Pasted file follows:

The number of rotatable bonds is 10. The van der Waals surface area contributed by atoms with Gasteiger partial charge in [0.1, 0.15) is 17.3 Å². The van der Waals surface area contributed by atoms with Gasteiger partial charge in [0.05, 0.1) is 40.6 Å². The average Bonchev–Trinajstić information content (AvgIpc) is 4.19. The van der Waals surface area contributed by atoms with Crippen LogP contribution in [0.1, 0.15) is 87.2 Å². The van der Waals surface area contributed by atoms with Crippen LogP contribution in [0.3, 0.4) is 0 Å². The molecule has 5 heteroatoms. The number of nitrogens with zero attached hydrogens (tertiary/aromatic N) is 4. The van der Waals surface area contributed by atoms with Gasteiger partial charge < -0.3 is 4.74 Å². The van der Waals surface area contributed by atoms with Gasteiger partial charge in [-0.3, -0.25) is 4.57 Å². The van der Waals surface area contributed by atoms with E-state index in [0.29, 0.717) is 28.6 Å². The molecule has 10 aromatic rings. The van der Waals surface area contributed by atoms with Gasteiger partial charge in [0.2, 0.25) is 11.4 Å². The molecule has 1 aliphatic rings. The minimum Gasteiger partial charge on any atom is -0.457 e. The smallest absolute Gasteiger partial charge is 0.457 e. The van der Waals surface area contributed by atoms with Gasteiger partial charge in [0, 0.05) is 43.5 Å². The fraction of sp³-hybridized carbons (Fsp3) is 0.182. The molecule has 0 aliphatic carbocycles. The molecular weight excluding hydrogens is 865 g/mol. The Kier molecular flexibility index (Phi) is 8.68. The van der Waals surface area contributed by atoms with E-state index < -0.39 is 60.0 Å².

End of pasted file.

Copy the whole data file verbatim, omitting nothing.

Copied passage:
The number of rotatable bonds is 10. The van der Waals surface area contributed by atoms with Gasteiger partial charge in [0.1, 0.15) is 17.3 Å². The van der Waals surface area contributed by atoms with Gasteiger partial charge in [0.05, 0.1) is 40.6 Å². The average Bonchev–Trinajstić information content (AvgIpc) is 4.19. The van der Waals surface area contributed by atoms with Crippen LogP contribution in [0.1, 0.15) is 87.2 Å². The van der Waals surface area contributed by atoms with Crippen LogP contribution in [0.3, 0.4) is 0 Å². The molecule has 5 heteroatoms. The number of nitrogens with zero attached hydrogens (tertiary/aromatic N) is 4. The van der Waals surface area contributed by atoms with Gasteiger partial charge < -0.3 is 4.74 Å². The van der Waals surface area contributed by atoms with Gasteiger partial charge in [-0.3, -0.25) is 4.57 Å². The van der Waals surface area contributed by atoms with E-state index in [0.29, 0.717) is 28.6 Å². The molecule has 10 aromatic rings. The van der Waals surface area contributed by atoms with Gasteiger partial charge in [0.2, 0.25) is 11.4 Å². The molecule has 1 aliphatic rings. The minimum Gasteiger partial charge on any atom is -0.457 e. The smallest absolute Gasteiger partial charge is 0.457 e. The van der Waals surface area contributed by atoms with Gasteiger partial charge in [0, 0.05) is 43.5 Å². The fraction of sp³-hybridized carbons (Fsp3) is 0.182. The molecule has 0 aliphatic carbocycles. The molecular weight excluding hydrogens is 865 g/mol. The Kier molecular flexibility index (Phi) is 8.68. The van der Waals surface area contributed by atoms with E-state index < -0.39 is 60.0 Å².